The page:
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Published: June 16th 2011
My first Semana Santa in South America when I'm not travelling so my first opportunity to see the processions that Easter in Quito is famous for.
Despite being so well-known it was surprisingly difficult to find out where and when it would actually be. The majority of Ecuadorians I asked said something along the lines of, 'mmm, I guess I went when I was a kid but I'm off to the beach.' So that was that. Fortunately random junk mail came in handy when the free newpaper came with an entire guide to Semana Santa.
We'd been warned to get there early so as to get a space so we set off for the Old Town at about 10am. The parade officially began at 12 but this is Ecuador so we were assuming it would be around 1pm. We were astounded to fid it actually started half an hour early - obviously the costumes and crosses were too heavy to wait any longer.
Although there were many tourists there to watch, it was obviously more about the religion than the spectacle - apparently anyone wanting forgiveness for something can take part in the penintential parade.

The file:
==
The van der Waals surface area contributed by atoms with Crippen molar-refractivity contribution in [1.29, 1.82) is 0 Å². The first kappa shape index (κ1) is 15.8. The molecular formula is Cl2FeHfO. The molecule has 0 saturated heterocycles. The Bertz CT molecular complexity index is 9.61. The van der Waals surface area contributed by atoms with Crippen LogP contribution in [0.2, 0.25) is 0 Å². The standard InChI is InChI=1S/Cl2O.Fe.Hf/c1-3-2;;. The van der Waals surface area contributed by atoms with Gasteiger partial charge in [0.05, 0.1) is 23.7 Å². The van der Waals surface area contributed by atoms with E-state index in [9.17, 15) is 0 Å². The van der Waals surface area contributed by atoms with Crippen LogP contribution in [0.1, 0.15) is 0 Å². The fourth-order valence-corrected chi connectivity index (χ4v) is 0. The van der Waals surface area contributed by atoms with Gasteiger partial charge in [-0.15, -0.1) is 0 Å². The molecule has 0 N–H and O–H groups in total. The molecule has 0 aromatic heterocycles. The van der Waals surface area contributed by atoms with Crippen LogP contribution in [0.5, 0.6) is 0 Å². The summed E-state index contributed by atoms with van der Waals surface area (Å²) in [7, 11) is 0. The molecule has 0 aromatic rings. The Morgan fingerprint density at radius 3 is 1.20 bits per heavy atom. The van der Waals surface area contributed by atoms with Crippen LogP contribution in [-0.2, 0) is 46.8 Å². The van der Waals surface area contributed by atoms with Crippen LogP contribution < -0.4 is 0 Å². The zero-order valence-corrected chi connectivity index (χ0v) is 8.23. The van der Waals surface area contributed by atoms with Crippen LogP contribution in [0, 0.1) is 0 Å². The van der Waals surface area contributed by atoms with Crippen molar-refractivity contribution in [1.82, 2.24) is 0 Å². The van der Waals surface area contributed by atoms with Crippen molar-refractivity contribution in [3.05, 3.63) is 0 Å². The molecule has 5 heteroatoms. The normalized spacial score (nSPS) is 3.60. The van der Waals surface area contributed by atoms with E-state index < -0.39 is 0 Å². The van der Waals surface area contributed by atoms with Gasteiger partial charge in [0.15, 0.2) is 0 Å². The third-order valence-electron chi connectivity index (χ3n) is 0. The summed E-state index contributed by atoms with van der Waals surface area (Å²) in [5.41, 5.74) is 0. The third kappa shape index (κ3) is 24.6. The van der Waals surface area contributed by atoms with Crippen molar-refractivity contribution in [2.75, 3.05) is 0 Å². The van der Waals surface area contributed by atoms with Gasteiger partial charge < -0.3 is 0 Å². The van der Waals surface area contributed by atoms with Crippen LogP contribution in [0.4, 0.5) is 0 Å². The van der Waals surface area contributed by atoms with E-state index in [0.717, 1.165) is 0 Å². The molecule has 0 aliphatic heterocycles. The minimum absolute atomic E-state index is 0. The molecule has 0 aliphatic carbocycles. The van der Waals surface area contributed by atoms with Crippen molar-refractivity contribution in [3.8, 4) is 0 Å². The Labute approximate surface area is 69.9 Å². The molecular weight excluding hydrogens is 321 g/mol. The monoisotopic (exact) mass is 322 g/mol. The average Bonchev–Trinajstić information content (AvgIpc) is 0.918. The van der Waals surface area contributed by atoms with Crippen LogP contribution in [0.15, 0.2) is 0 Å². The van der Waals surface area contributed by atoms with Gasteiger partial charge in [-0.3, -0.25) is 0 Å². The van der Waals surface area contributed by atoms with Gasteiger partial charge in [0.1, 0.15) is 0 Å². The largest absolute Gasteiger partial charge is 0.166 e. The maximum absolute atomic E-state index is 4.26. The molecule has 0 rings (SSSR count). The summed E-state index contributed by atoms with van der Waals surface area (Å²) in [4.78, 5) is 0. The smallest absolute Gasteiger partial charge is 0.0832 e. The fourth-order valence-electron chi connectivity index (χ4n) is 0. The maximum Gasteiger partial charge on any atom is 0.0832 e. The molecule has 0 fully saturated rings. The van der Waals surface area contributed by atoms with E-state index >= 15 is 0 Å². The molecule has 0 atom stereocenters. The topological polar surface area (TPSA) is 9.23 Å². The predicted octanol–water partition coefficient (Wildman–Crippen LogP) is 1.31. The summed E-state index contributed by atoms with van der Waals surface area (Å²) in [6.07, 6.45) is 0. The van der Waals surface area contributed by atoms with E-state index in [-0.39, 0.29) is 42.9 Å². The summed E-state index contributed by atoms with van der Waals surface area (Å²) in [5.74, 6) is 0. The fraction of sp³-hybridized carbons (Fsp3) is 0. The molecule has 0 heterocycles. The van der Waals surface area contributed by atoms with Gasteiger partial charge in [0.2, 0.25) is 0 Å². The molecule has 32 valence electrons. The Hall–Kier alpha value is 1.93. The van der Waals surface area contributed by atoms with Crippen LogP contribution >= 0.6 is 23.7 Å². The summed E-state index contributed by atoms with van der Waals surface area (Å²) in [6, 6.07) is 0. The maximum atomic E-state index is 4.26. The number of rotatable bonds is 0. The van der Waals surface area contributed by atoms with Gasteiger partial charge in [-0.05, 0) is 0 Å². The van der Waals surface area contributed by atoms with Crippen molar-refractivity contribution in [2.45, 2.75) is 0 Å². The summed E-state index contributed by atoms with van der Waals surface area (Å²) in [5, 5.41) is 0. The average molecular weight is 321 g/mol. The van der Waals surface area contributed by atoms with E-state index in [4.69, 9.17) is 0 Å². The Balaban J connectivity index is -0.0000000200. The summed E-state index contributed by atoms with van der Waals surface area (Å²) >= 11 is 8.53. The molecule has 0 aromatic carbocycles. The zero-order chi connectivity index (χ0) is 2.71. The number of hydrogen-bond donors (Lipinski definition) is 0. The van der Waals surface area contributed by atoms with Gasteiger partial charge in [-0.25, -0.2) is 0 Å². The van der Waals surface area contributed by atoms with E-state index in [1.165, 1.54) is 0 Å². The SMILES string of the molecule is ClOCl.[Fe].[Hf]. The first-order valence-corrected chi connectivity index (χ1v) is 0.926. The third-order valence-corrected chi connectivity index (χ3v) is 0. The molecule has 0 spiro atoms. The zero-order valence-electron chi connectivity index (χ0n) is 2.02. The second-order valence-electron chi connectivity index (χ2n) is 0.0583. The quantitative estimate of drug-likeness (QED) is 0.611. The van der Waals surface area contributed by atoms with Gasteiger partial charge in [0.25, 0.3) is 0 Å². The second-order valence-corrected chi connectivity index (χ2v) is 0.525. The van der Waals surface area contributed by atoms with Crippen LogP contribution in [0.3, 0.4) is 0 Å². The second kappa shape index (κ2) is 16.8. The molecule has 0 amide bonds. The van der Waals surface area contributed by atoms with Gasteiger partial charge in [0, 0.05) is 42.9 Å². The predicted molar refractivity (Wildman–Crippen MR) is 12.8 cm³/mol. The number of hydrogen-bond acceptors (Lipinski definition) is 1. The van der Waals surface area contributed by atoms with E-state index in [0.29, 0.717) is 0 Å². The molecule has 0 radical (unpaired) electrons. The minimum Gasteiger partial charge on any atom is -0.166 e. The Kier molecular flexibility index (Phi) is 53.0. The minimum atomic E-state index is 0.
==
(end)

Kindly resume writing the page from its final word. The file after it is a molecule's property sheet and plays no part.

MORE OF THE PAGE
with an insanely loud brass band, followed by a large number of slightly scarily-clad penitents. I know the traditional outfits came from Spain and are much older but I think the connotations with the KKK are too strong to see them as anything else.
The majority were barefoot but there were some Converse in the mix! Some people obviously were taking it incredibly seriously and had chains around, what looked like, suspiciously real bloody ankles.
The worst we saw was someone who had a cross fashioned out of a cactus strapped to his bare back with blood dripping down him. Rather disturbing frankly, although I suppose there are actually people in the world who nail themselves to crosses as a demonstration of faith.
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